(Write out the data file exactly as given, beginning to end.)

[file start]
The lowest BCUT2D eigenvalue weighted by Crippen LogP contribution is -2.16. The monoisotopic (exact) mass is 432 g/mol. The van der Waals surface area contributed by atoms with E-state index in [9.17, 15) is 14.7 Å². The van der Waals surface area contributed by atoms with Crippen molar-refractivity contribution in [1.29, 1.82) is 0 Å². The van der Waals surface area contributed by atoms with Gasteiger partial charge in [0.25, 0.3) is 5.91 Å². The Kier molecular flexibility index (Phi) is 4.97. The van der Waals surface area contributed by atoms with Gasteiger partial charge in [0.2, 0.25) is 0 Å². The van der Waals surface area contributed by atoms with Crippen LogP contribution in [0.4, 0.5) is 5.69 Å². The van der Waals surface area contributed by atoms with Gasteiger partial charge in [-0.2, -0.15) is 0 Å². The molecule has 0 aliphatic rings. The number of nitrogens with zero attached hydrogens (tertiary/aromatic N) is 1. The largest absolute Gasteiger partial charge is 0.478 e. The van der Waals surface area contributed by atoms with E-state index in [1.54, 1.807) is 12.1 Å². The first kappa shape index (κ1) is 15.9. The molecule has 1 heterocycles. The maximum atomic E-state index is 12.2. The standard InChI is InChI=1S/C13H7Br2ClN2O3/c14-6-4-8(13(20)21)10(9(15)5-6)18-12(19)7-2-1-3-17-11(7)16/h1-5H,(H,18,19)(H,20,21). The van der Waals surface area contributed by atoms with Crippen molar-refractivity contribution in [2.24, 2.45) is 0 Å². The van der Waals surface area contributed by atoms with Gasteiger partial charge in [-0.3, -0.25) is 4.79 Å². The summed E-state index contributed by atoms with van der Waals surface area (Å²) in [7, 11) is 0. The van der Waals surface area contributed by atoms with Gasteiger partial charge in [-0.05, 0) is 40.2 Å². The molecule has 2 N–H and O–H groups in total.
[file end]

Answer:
The lowest BCUT2D eigenvalue weighted by Crippen LogP contribution is -2.16. The monoisotopic (exact) mass is 432 g/mol. The van der Waals surface area contributed by atoms with E-state index in [9.17, 15) is 14.7 Å². The van der Waals surface area contributed by atoms with Crippen molar-refractivity contribution in [1.29, 1.82) is 0 Å². The van der Waals surface area contributed by atoms with Gasteiger partial charge in [0.25, 0.3) is 5.91 Å². The Kier molecular flexibility index (Phi) is 4.97. The van der Waals surface area contributed by atoms with Gasteiger partial charge in [0.2, 0.25) is 0 Å². The van der Waals surface area contributed by atoms with Crippen LogP contribution in [0.4, 0.5) is 5.69 Å². The van der Waals surface area contributed by atoms with Gasteiger partial charge in [-0.2, -0.15) is 0 Å². The molecule has 0 aliphatic rings. The number of nitrogens with zero attached hydrogens (tertiary/aromatic N) is 1. The largest absolute Gasteiger partial charge is 0.478 e. The van der Waals surface area contributed by atoms with E-state index in [1.54, 1.807) is 12.1 Å². The first kappa shape index (κ1) is 15.9. The molecule has 1 heterocycles. The maximum atomic E-state index is 12.2. The standard InChI is InChI=1S/C13H7Br2ClN2O3/c14-6-4-8(13(20)21)10(9(15)5-6)18-12(19)7-2-1-3-17-11(7)16/h1-5H,(H,18,19)(H,20,21). The van der Waals surface area contributed by atoms with Crippen molar-refractivity contribution in [2.24, 2.45) is 0 Å². The van der Waals surface area contributed by atoms with Gasteiger partial charge in [-0.3, -0.25) is 4.79 Å². The summed E-state index contributed by atoms with van der Waals surface area (Å²) in [7, 11) is 0. The van der Waals surface area contributed by atoms with Gasteiger partial charge in [-0.05, 0) is 40.2 Å². The molecule has 2 N–H and O–H groups in total.